Maine might join a growing number of states that require cage-free facilities for chickens that lay eggs for commercial consumption, but some industry advocates have concerns about what it would mean for businesses.

Democratic Rep. Maggie O’Neil of Saco has proposed requiring producers that sell eggs in the state to follow guidelines including cage-free housing systems that allow chickens to engage in behaviors such as perching and spreading their wings. O’Neil’s proposal, if approved, would usher in guidelines developed by animal welfare groups and members of the egg industry.

Consumers, retailers, many producers and welfare advocates all agree that “the future of the egg industry is cage-free,” O’Neil said. It’s “imperative that we act now to establish a reasonable timeline so egg producers can plan for the future of their businesses,” she said.

Animal welfare advocates say the law change would address cruel conditions at egg operations that use cages. Caged birds “are prevented from engaging in basic behavioral needs,” said Katie Hansberry, Maine senior state director of the Humane Society of the United States.

And Bill Bell, general manager of the New England Brown Egg Council, said the law change would respond to a growing customer demand.

“As in any business, egg producers must supply what their customers want, and our customers – the retailers, the restaurants and the fast food chains, want ‘cage-free’ eggs,” Bell said.


But Republican Sen. Jeff Timberlake, a Republican and farmer from Turner, said he has concerns about the cost of cage-free eggs, which are double the cost of eggs raised on conventional farms. He also said it would be difficult for Maine’s largest egg producer to upgrade its facilities for cage-free production.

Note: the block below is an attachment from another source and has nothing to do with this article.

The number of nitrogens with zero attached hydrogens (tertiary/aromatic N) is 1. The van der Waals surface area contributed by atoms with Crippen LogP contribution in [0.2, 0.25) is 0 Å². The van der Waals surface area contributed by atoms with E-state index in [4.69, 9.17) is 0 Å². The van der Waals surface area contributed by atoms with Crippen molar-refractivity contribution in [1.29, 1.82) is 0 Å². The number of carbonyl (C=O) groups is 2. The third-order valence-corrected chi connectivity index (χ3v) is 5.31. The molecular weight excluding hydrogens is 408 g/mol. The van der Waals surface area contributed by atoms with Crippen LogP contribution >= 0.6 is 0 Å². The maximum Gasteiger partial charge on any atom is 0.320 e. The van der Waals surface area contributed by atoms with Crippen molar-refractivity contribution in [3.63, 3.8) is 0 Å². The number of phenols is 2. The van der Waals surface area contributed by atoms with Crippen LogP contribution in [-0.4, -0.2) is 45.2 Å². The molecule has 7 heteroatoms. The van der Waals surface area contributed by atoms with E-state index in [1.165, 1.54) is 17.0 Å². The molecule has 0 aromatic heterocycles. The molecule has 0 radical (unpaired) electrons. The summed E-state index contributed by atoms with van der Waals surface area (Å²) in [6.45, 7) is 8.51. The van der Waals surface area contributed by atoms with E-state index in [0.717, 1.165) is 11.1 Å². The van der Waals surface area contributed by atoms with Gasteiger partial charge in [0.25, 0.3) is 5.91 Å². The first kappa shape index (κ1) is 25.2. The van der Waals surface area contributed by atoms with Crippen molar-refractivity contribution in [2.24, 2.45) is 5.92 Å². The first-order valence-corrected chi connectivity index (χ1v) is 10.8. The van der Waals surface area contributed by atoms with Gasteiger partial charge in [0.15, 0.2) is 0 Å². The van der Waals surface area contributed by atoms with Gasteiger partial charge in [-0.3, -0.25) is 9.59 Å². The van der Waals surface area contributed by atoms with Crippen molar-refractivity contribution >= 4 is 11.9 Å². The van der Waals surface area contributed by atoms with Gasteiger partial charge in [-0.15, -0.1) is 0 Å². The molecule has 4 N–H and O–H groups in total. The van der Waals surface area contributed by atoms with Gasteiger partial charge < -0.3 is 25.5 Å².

The former DeCoster Egg Farm, now called Hillandale Farms, used to have 5 million egg-laying chickens at its peak, but the number of chickens is now closer to 1 million, he said.


Fresh eggs are packaged for sale at the Quill’s End Farm, a small family run operation in Penobscot, in April 2016. Maine might join a growing number of states that require cage-free facilities for chickens that lay eggs for commercial consumption. Robert F. Bukaty/Associated Press

Hillandale is agreeable to the idea of cage-free eggs, but can’t guarantee the Turner farm can meet the bill’s deadline of the end of 2024, said Stephen Vendemia, president of Hillandale operator Hillandale Farms Conn LLC. However, there is “no question as to Hillandale Farm’s commitment to cage-free,” Vendemia wrote in testimony about the bill.

In Maine, the bill wouldn’t ban farms in which chickens are caged, but it would ban the sale of eggs in Maine produced from those facilities.

The market is already moving in the direction of more cage-free eggs because some supermarkets are demanding them, Timberlake said. Consumers have a choice of paying more for cage-free eggs, he said.

“Our opinion is, why not let the free market take over? Let consumers decide whether they want cage-free eggs,” he said.


Turner Town Manager Kurt Schaub said he wasn’t aware of the legislative proposal. “I can’t say that I’m surprised. It seems to be a trend. Whether it goes anywhere remains to be seen,” he said.

Jim Buckle, president of the Maine Farm Bureau Association, testified against the bill. He wrote that the state should “let the market choose what they want to eat.”

Massachusetts, Michigan, California, Oregon and Washington have passed cage-free egg laws via legislation or public votes. The Maine proposal is up for a work session in the coming weeks, after which it would face votes before the Maine Legislature.


Associated Press writer David Sharp contributed to this report.

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